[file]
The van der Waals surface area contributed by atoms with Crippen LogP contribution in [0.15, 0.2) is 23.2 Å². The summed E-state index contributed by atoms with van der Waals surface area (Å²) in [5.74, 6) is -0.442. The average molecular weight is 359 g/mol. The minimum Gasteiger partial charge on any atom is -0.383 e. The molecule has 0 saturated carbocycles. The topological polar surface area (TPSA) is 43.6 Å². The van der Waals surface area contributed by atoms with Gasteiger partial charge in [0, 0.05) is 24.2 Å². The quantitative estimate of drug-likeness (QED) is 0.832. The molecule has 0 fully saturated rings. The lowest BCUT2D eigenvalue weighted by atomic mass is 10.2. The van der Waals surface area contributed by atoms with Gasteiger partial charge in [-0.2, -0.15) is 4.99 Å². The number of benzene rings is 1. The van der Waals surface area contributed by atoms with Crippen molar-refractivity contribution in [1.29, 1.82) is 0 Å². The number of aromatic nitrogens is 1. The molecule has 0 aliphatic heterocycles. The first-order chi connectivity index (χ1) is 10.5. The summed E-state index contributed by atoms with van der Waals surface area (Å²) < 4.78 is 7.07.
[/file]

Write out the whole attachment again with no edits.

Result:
The van der Waals surface area contributed by atoms with Crippen LogP contribution in [0.15, 0.2) is 23.2 Å². The summed E-state index contributed by atoms with van der Waals surface area (Å²) in [5.74, 6) is -0.442. The average molecular weight is 359 g/mol. The minimum Gasteiger partial charge on any atom is -0.383 e. The molecule has 0 saturated carbocycles. The topological polar surface area (TPSA) is 43.6 Å². The van der Waals surface area contributed by atoms with Gasteiger partial charge in [0, 0.05) is 24.2 Å². The quantitative estimate of drug-likeness (QED) is 0.832. The molecule has 0 fully saturated rings. The lowest BCUT2D eigenvalue weighted by atomic mass is 10.2. The van der Waals surface area contributed by atoms with Gasteiger partial charge in [-0.2, -0.15) is 4.99 Å². The number of benzene rings is 1. The van der Waals surface area contributed by atoms with Crippen molar-refractivity contribution in [1.29, 1.82) is 0 Å². The number of aromatic nitrogens is 1. The molecule has 0 aliphatic heterocycles. The first-order chi connectivity index (χ1) is 10.5. The summed E-state index contributed by atoms with van der Waals surface area (Å²) < 4.78 is 7.07.